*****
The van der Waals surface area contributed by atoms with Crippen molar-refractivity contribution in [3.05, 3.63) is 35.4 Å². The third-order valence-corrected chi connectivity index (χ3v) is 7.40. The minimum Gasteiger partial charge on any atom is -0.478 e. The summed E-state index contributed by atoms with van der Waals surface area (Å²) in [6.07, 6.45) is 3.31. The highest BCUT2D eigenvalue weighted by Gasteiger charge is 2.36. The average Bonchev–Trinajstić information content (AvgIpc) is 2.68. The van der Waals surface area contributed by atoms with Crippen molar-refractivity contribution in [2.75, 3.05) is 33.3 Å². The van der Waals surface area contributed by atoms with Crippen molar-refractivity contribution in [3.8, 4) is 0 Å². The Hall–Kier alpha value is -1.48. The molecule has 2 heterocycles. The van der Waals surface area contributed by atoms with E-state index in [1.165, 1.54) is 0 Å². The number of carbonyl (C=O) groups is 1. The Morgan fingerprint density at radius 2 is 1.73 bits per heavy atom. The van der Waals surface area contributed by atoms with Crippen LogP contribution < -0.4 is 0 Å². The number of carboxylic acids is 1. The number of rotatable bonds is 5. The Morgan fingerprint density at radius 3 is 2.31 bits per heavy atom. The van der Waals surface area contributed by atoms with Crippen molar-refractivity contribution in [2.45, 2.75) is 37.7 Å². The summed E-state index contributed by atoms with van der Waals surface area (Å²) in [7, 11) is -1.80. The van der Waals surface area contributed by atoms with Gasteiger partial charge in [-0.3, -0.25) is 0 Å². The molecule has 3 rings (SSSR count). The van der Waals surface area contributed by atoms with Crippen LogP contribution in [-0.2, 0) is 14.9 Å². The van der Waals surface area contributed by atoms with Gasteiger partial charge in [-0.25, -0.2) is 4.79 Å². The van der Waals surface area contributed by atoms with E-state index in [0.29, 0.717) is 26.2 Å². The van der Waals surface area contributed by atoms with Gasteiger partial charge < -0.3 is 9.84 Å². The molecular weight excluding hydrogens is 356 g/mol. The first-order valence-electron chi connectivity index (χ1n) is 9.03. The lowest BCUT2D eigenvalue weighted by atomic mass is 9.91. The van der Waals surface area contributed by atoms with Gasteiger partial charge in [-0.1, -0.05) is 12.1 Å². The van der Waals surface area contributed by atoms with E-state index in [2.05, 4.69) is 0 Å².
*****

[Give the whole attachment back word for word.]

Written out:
The van der Waals surface area contributed by atoms with Crippen molar-refractivity contribution in [3.05, 3.63) is 35.4 Å². The third-order valence-corrected chi connectivity index (χ3v) is 7.40. The minimum Gasteiger partial charge on any atom is -0.478 e. The summed E-state index contributed by atoms with van der Waals surface area (Å²) in [6.07, 6.45) is 3.31. The highest BCUT2D eigenvalue weighted by Gasteiger charge is 2.36. The average Bonchev–Trinajstić information content (AvgIpc) is 2.68. The van der Waals surface area contributed by atoms with Crippen molar-refractivity contribution in [2.75, 3.05) is 33.3 Å². The van der Waals surface area contributed by atoms with Crippen molar-refractivity contribution in [3.8, 4) is 0 Å². The Hall–Kier alpha value is -1.48. The molecule has 2 heterocycles. The van der Waals surface area contributed by atoms with E-state index in [1.165, 1.54) is 0 Å². The number of carbonyl (C=O) groups is 1. The Morgan fingerprint density at radius 2 is 1.73 bits per heavy atom. The van der Waals surface area contributed by atoms with Crippen LogP contribution < -0.4 is 0 Å². The number of carboxylic acids is 1. The number of rotatable bonds is 5. The Morgan fingerprint density at radius 3 is 2.31 bits per heavy atom. The van der Waals surface area contributed by atoms with Crippen molar-refractivity contribution in [2.45, 2.75) is 37.7 Å². The summed E-state index contributed by atoms with van der Waals surface area (Å²) in [7, 11) is -1.80. The van der Waals surface area contributed by atoms with Gasteiger partial charge in [-0.3, -0.25) is 0 Å². The molecule has 3 rings (SSSR count). The van der Waals surface area contributed by atoms with Crippen LogP contribution in [-0.2, 0) is 14.9 Å². The van der Waals surface area contributed by atoms with Gasteiger partial charge in [-0.25, -0.2) is 4.79 Å². The van der Waals surface area contributed by atoms with E-state index in [0.29, 0.717) is 26.2 Å². The van der Waals surface area contributed by atoms with Gasteiger partial charge < -0.3 is 9.84 Å². The molecular weight excluding hydrogens is 356 g/mol. The first-order valence-electron chi connectivity index (χ1n) is 9.03. The lowest BCUT2D eigenvalue weighted by atomic mass is 9.91. The van der Waals surface area contributed by atoms with Gasteiger partial charge in [-0.1, -0.05) is 12.1 Å². The van der Waals surface area contributed by atoms with E-state index in [2.05, 4.69) is 0 Å².